Tuesday, July 10, 2012

Forgotten TV: Mr. Novak



Teachers once occupied a loftier status than they do today and Mr. Novak (James Franciscus) was one of my favorites on this series that ran from 1963-65. He was an English teacher and Dean Jaffe, the principal. (And later Burgess Meredith)

The show took on pretty heavy topics over its two years.

A schoolteacher would only play as a comedy today. Room 222 was a similarly fine show from that era.

And believe it or not, George C. Scott played a social worker a few years earlier.

Teachers, social workers, firemen, cops, nurses, these are/were our heroes.

16 comments:

Margot Kinberg said...

Patti - Oh, goodness, I haven't thought about this series in a long time!! It's so interesting too how certain professions that once were almost revered aren't any more. And of course, certain professions that never existed before do now.

Bill Crider said...

The run of this show coincided with my two years of high school teaching. I never missed it. I thought I was Mr. Novak.

pattinase (abbott) said...

I bet you were.
Yes, many new professions although not ones where people get help.

Todd Mason said...

And yet...NOVAK and EAST SIDE, WEST SIDE were judged failed series. ROOM 222, in the early '70s, ran a bit longer (and I certainly enjoyed it as a child).

Todd Mason said...

Commercial failures, that is. Not too many series then about nurses who stand up to doctors, however.

Anonymous said...

Absolutely, Patti. Isn't it amazing how a so-called sitcom could do a better job in some cases of portraying schools and teachers (Room 222) or cops (Barney Miller) than more pretentious hourlong dramas?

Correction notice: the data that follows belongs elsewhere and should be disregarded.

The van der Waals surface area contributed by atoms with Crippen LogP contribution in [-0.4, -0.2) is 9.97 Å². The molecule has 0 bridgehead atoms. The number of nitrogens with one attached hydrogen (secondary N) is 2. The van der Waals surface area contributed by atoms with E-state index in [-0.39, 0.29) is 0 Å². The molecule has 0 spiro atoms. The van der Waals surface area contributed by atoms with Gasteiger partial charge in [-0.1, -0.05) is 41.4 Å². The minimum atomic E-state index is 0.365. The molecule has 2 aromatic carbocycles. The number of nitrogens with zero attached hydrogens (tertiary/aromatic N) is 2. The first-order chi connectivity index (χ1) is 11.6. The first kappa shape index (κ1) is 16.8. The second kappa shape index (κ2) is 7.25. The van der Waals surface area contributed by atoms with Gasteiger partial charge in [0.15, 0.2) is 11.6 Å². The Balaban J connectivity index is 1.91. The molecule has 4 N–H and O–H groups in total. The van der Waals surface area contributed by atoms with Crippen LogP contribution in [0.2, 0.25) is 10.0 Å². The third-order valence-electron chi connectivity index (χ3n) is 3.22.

Jeff M.

pattinase (abbott) said...

If a character on a sitcom was a teacher today, that would only be incidental to his marital problems or his relationship with his buddies though.

Mike Dennis said...

And don't forget from an earlier era, Patti, OUR MISS BROOKS.

Anonymous said...

David Kelley's BOSTON PUBLIC was perhaps the most ridiculous portrayal of a public school other than FAME. My favorite on that show was when one job needed to be dropped (don't ask why, who cares?) and the English and dance teacher were competing to see who stayed.

No talk of seniority, no union, just a dance/teachoff catfight!

Just like in the real NYC schools.

Jeff M.

Todd Mason said...

Well, Kelley always has been a crap writer...and his series have followed suit. ROOM 222 wasn't actually a sitcom...it was one of the later half-hour drama series (albeit it did have comedic aspects...Karen Valentine's character was meant to be at the heart of many of those).

OUR MISS BROOKS and MR. PEEPERS weren't about teaching, any more than FAME (shudder) was (in any of its awful forms, including the two tv series)...DANGEROUS MINDS was, however unsuccessfully, artistically and commercially. Seems to me I'm forgetting a more recent better teaching-profession based series...

Sergio (Tipping My Fedora) said...

Just a bit before my time, though fromt he 70s I remmber liking the TV version of THE PAPER CHASE

pattinase (abbott) said...

THE PAPER CHASE was a good movie too.

Anonymous said...

And of course THE PAPER CHASE started as a book - a novel by John Jay Osborn, Jr.


Jeff M.

Max Allan Collins said...

MR. NOVAK was a great show, liberal in a Camelot-era way, with solid writing, daring subject matter, and all kinds of interesting actors. Franciscus was at his absolute best here, and both Dean Jagger and Burgess Meredith were outstanding. Lots of STAR TREK writers, directors and actors on this one.

Ron Scheer said...

No one thought of WELCOME BACK, KOTTER?

pattinase (abbott) said...

Social issues are only discussed on TV through the lens of a crime now. Too bad.
Kotter, yes. And wasn't Richard Dreyfus a teacher on one. Of course, many shows featured teaching to some degree-My So-Called Life, Saved by the Bell, The Wonder Years, Little House, The Waltons, etc. But few have dealt with teaching seriously as much as Mr. Novak and Room 222.